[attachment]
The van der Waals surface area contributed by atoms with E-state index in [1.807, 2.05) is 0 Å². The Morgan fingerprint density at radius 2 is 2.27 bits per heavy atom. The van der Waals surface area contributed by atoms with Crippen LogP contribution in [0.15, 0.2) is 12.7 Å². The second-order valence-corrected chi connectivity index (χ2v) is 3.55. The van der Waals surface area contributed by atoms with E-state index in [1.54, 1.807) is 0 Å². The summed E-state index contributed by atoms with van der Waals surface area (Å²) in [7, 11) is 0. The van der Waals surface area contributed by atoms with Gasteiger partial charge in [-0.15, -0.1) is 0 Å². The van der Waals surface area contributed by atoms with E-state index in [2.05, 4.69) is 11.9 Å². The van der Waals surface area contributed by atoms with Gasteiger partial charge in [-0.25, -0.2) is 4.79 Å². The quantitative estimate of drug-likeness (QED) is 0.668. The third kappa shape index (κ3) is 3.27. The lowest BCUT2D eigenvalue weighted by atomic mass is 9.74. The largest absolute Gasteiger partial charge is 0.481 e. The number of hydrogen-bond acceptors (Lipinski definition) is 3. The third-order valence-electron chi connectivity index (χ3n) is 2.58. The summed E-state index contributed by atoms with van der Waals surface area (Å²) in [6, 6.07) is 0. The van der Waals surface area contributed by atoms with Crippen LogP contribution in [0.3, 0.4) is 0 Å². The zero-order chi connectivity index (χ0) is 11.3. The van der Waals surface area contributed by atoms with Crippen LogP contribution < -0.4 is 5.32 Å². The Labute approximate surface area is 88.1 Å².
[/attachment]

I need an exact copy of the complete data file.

The van der Waals surface area contributed by atoms with E-state index in [1.807, 2.05) is 0 Å². The Morgan fingerprint density at radius 2 is 2.27 bits per heavy atom. The van der Waals surface area contributed by atoms with Crippen LogP contribution in [0.15, 0.2) is 12.7 Å². The second-order valence-corrected chi connectivity index (χ2v) is 3.55. The van der Waals surface area contributed by atoms with E-state index in [1.54, 1.807) is 0 Å². The summed E-state index contributed by atoms with van der Waals surface area (Å²) in [7, 11) is 0. The van der Waals surface area contributed by atoms with Gasteiger partial charge in [-0.15, -0.1) is 0 Å². The van der Waals surface area contributed by atoms with E-state index in [2.05, 4.69) is 11.9 Å². The van der Waals surface area contributed by atoms with Gasteiger partial charge in [-0.25, -0.2) is 4.79 Å². The quantitative estimate of drug-likeness (QED) is 0.668. The third kappa shape index (κ3) is 3.27. The lowest BCUT2D eigenvalue weighted by atomic mass is 9.74. The largest absolute Gasteiger partial charge is 0.481 e. The number of hydrogen-bond acceptors (Lipinski definition) is 3. The third-order valence-electron chi connectivity index (χ3n) is 2.58. The summed E-state index contributed by atoms with van der Waals surface area (Å²) in [6, 6.07) is 0. The van der Waals surface area contributed by atoms with Crippen LogP contribution in [0.3, 0.4) is 0 Å². The zero-order chi connectivity index (χ0) is 11.3. The van der Waals surface area contributed by atoms with Crippen LogP contribution < -0.4 is 5.32 Å². The Labute approximate surface area is 88.1 Å².